The exterior of OCAMocha, a new community space and cafe in Arbutus.
The exterior of OCAMocha, a new community space and cafe in Arbutus. (Cody Boteler / Baltimore Sun Media Group)

OCAMocha, a community space and coffee shop originally slated to open in Arbutus over the summer, has been delayed until spring 2019 because of a drawn-out permitting and approvals process, according to officials from the University of Maryland, Baltimore County.

“We’ve been learning as we go,” said Lisa Akchin, UMBC’s associate vice president for engagement. “None of us are experts in setting up something this innovative.”


OCAMocha, partially named for UMBC’s Office of Community Affairs, will be the university’s first permanent presence on East Drive in Arbutus. The university has been leasing the space, at 5410 East Drive, since March 2018, from FSJ Inc.

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Akchin said Baltimore County has been a “fantastic partner” in providing feedback on what sorts of construction drawings and permits the space needs to apply for and secure before opening.

Although demolition work and some painting has been completed in the space since the summer, Akchin said construction work had not yet begun — but would soon. Part of the reason for the delay was a back-and-forth with the county on permitting for construction, but she expects “hammers to start flying this month.”

“We have been deliberately looking for local tradespeople to do the work as well,” Akchin said.

More a coffee shop than a restaurant, students involved with the opening of OCAMocha are in the midst of interviewing local coffee roasters and wholesalers to determine what suppliers to use, Akchin said. OCAMocha will have a “deliberately limited” menu — not yet finalized — so as to not compete with local restaurants, Akchin said.

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It will also have event space, meeting rooms and the Office of Community Affairs, an organization that will work on items of “mutual interest” between the university and the Arbutus community, UMBC officials have said.

“This is meant to be a space that’s a mashup of the university community and the Southwest Baltimore County community,” Akchin said.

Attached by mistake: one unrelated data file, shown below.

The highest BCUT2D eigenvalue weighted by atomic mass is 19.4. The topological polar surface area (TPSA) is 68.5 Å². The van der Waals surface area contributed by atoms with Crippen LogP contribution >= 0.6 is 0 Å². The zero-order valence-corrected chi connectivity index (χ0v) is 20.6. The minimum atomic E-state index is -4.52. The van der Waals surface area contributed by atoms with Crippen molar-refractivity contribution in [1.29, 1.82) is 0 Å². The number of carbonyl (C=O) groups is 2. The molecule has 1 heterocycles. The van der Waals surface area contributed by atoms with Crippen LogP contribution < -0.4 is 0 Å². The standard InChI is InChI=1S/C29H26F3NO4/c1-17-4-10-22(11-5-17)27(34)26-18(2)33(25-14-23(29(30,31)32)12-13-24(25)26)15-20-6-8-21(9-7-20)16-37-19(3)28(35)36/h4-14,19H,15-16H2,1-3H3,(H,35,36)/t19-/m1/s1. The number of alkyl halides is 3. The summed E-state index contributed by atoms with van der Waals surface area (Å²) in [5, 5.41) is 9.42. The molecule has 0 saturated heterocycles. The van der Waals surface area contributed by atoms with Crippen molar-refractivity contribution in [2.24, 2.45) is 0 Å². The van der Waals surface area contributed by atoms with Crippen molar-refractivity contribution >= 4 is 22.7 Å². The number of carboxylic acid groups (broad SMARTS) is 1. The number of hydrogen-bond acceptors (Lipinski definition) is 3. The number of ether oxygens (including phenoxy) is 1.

The UMBC students and faculty who have been pushing to open OCAMocha, as well as business leaders in Arbutus, hope the shop will continue to integrate the campus and the residential community.

To encourage students to spend time at the cafe, UMBC is going to start a 15-minute bus loop that will travel from the campus to East Drive. The university already has a bus line that includes East Drive, but the round trip from there to the campus is longer than 15 minutes, Akchin explained.

“And frankly we are hoping that students, faculty and staff will discover that it’s walkable in nice weather,” Akchin said.

Nearby Chesapeake Bank is providing access to 900 square feet of its parking lot for seasonal and outdoor seating.

Betina Tebo, president of the Greater Arbutus Business Association, described the process as “long” and “tedious,” but was grateful for the university officials who have continued to work with the community to “make it work.”

Anyone is eligible to apply to work at OCAMocha, not just university students, though applications are not yet open.

“Nothing ever works fast enough for me, I always want things yesterday,” Tebo said. But, “It’ll create a destination within the middle of the business district, in the commercial revitalization district along East Drive. We’re going to gain valuable community space that the community can utilize.”